The Gorse Trilogy
Gorse is thought to be based on the real-life murderer Neville Heath, hanged in 1946.
Patrick Hamilton was born in 1904, and achieved early success as a novelist and playwright, his first novel published in his early twenties. He wrote several other novels and a play, Rope, before he was thirty. Both Rope and another play, Gaslight, were adapted for the big screen, the former by Alfred Hitchcock. His novels include Craven House, The Midnight Bell, The Siege of Pleasure, The Plains of Cement (a trilogy later published together under the title Twenty Thousand Streets Under the Sky), Hangover Square and The Slaves of Solitude. He died in 1962, aged fifty-eight, alcoholism undoubtedly a factor in his early death.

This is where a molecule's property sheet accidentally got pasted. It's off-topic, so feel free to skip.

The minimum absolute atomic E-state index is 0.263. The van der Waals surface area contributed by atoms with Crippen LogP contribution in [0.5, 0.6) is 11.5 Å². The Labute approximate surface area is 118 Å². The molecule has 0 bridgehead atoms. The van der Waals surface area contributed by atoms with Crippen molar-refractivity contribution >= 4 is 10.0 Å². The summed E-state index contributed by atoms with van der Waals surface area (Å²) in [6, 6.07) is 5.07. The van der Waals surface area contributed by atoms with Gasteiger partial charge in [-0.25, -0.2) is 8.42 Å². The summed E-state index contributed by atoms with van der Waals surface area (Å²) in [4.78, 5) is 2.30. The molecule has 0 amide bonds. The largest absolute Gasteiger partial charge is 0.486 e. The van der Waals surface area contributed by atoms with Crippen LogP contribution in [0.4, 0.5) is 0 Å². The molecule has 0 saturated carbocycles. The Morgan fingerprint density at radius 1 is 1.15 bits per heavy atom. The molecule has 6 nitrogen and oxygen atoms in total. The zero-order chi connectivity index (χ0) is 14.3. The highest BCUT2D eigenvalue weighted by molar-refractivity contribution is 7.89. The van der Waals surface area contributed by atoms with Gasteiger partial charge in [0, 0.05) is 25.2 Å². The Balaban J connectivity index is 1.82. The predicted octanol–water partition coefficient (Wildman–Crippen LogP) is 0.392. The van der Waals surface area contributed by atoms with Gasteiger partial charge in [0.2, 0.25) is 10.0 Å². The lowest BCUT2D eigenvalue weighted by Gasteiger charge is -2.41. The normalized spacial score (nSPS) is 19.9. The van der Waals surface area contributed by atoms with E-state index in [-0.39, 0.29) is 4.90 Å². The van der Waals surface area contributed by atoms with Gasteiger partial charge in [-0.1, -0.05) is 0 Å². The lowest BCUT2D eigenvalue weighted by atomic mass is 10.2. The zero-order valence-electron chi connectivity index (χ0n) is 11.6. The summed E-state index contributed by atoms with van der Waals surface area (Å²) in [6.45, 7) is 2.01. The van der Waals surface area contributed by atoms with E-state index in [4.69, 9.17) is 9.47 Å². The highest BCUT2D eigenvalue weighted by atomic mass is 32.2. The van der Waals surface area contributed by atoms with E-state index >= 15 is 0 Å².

The entertainment value of this brilliantly told story could hardly be higher. - L.P. Hartley
A marvellous novelist who is grossly neglected. - Doris Lessing
A riveting dissector of English life. - Keith Waterhouse
His finest work can easily stand comparison with the best of his more celebrated contemporaries George Orwell and Graham Greene. - Sunday Telegraph
He wrote some of the best fiction…I've come across. - Dan Rhodes, Guardian